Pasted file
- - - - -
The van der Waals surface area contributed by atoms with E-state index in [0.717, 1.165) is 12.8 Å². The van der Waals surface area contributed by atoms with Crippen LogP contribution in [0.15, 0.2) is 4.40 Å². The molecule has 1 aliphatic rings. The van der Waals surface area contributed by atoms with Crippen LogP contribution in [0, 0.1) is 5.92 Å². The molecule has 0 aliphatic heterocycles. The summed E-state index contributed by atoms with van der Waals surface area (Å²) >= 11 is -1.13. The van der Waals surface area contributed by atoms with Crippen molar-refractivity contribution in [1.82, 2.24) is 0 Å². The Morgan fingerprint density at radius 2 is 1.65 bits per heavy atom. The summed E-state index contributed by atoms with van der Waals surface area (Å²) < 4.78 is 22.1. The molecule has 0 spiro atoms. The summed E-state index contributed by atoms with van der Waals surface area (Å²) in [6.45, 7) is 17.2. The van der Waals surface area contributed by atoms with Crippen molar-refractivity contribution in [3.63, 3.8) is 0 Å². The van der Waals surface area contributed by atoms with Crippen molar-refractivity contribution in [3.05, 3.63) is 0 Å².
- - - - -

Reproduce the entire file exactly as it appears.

The van der Waals surface area contributed by atoms with E-state index in [0.717, 1.165) is 12.8 Å². The van der Waals surface area contributed by atoms with Crippen LogP contribution in [0.15, 0.2) is 4.40 Å². The molecule has 1 aliphatic rings. The van der Waals surface area contributed by atoms with Crippen LogP contribution in [0, 0.1) is 5.92 Å². The molecule has 0 aliphatic heterocycles. The summed E-state index contributed by atoms with van der Waals surface area (Å²) >= 11 is -1.13. The van der Waals surface area contributed by atoms with Crippen molar-refractivity contribution in [1.82, 2.24) is 0 Å². The Morgan fingerprint density at radius 2 is 1.65 bits per heavy atom. The summed E-state index contributed by atoms with van der Waals surface area (Å²) < 4.78 is 22.1. The molecule has 0 spiro atoms. The summed E-state index contributed by atoms with van der Waals surface area (Å²) in [6.45, 7) is 17.2. The van der Waals surface area contributed by atoms with Crippen molar-refractivity contribution in [3.63, 3.8) is 0 Å². The van der Waals surface area contributed by atoms with Crippen molar-refractivity contribution in [3.05, 3.63) is 0 Å².